PEA was recently described as a biomarker for ADHD (Scassellati et al., 2012). This novel discovery will improve the confidence of the diagnostic efforts, possibly leading to reduced misdiagnosis and overmedication. Specifically, the urinary output of PEA was lower in a population of children suffering from ADHD, as compared to the healthy control population, an observation that was paralleled by reduced PEA levels in ADHD individuals.”
This suggests increased levels of phenylethylamine can help them focus better and give them a boost in energy.
What about that “runner’s high” claim? ClinicalEducation.org cites a study published in the 2001 British Journal of Sports Medicine:
A British research team reports early findings suggesting that moderate exercise increases PEA levels for most people. They argue that this increase causes the euphoric mood often called “runner’s’ high.” And because depressed people tend to have low PEA levels, the researchers say there now is an explanation of why exercise has a natural antidepressant action.
It has been said to be a natural antidepressant, due to its positive effects on the mood from the release of dopamine. A study published in the 1996 Journal of Neuropsychiatry and Clinical Neuroscience found,
Phenylethylamine, an endogenous neuroamine, increases attention and activity in animals and has been shown to relieve depression in 60% of depressed patients. It has been proposed that PEA deficit may be the cause of a common form of depressive illness.
So most of LiftMode’s claims hold up to the science. But the ClinicalEducation.org article does add this warning:
Note: Except for this theoretical concern, PEA is considered very safe and has been used by many with no problems. However, patients pre-disposed to schizophrenia or psychosis should not take supplemental PEA without medical supervision.
While it is rare for someone to become addicted to beta-phenylethylamine, some people do get hooked on the “runner’s high.” There lies the fine line between not getting enough and getting too much.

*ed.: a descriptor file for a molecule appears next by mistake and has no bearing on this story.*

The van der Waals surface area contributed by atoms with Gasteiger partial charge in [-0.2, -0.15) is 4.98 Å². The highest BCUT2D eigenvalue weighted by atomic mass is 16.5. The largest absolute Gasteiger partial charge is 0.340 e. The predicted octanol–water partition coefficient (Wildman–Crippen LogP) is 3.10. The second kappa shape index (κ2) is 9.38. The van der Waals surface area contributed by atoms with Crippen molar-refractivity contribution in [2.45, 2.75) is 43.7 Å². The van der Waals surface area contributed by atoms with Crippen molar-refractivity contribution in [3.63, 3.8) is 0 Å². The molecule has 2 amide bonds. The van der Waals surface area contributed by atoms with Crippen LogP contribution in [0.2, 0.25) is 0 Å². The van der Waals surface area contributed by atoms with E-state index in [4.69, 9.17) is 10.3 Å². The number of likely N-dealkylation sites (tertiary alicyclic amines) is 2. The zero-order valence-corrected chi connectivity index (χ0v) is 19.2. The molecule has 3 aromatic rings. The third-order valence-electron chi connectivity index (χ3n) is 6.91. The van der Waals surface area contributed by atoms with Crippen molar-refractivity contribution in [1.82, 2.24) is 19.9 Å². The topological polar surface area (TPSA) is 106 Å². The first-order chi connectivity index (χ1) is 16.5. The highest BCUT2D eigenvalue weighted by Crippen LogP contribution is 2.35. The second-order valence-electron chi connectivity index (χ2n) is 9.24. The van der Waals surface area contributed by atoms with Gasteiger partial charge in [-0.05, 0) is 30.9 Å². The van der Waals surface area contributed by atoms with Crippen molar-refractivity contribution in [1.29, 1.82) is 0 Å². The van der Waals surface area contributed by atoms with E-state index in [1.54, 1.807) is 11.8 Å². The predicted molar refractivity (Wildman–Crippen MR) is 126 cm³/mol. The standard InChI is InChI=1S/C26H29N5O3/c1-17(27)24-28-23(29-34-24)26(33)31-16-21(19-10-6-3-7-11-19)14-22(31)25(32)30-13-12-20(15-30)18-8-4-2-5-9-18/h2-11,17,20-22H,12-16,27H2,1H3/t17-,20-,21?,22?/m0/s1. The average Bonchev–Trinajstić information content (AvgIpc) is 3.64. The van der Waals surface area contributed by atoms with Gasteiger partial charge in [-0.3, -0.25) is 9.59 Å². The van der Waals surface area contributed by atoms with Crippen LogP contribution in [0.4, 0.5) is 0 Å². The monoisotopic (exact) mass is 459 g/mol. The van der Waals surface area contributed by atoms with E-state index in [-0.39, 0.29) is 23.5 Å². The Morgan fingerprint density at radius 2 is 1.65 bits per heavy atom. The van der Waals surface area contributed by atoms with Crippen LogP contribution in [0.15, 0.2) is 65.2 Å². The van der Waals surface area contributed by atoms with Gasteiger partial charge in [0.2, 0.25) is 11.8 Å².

Word On The Street About LiftMode’s Phenylethylamine
LiftMode had decent reviews on Amazon, but people were clearly taking it for a variety of reasons; not just to “feel good.” 81 reviews averaged 3.6 stars, but there were 3-star reviews citing horrible taste and no effects—or bad effects—so I’m not sure the average can be trusted in this case.
“Doc Samson” (2013, 4 stars) said,
Holy tingly fingers, Batman! I love this stuff as it produces a neat tingling in the scalp and fingers, as well as a slight sense of euphoria. Very interesting! Two things to note: 1) start at the low end of dosing and work your way up, as taking too much can be quite disorienting, and 2) do not do anything that requires significant fine motor skills and/or concentration because you will likely do a very poor job until you become acclimated to the effects of PEA.
“Ms. Mke” (2016, 3 stars) said,
Scary stuff. I took a dose Sunday morning before I went shopping and had a seizure at the store. I was taking nothing else just this then drank a diet Pepsi. I’ve never had a seizure before. In reading more about PEA, I read that it’s caused seizures in rats when testing. I’m not sure if I took too much or what happened but I know I will not be using this again. Please be careful everyone. I hope my situation was a one time deal and it doesn’t happen to anyone else. Thanks!
“ry_guy_chi” (2015, 2 stars) had a different sort of problem:
Ok, I like this stuff. The bottom line is, it works. I mass every serving with a scale. I never consume more than 300 mg in a single serving to avoid side effects and I re-dose as needed; less is better with this stuff. What I hate is, in the last two batches I bought, there is literally “garbage” in the mixture. I have found little hairs/fuzz, small black solids, and blue solids. It’s really gross. Seriously questioning the quality…
And “Jeffrey Miller” (2017, 1 star) zeroes in on the taste:
If you’ve ever wondered what rancid hyacinth mixed with battery acid tastes like, this product is for you. Seriously an awful, disgusting taste and felt weird all day after taking it. Definitely did not have an energy boost of any kind.
PEA works on the chemicals in the brain, which can have adverse effects people who they suffer from schizophrenia or other psychoactive and psychotropic conditions. Do not take this supplement late at night.
The Bottom Line: Is LiftMode’s Phenylethylamine Worth a Try?
Risky. A powerful supplement, no doubt, in terms of a brain-changer. But supplements of stuff that exists in the body already—especially stimulants—can be tricky even if they’re not inherently dangerous in moderation. The dangers lie in not starting slow, and not paying attention to what your body—and your doctor—is telling you.
LiftMode’s Phenylethylamine is inexpensive, relatively speaking, so it’s not a huge monetary investment involved. But a lot of people couldn’t get past the taste, and the company didn’t have many suggestions around that. And even the “middle of the road” reviews were citing some not-so-great stuff. I think it’s a risk.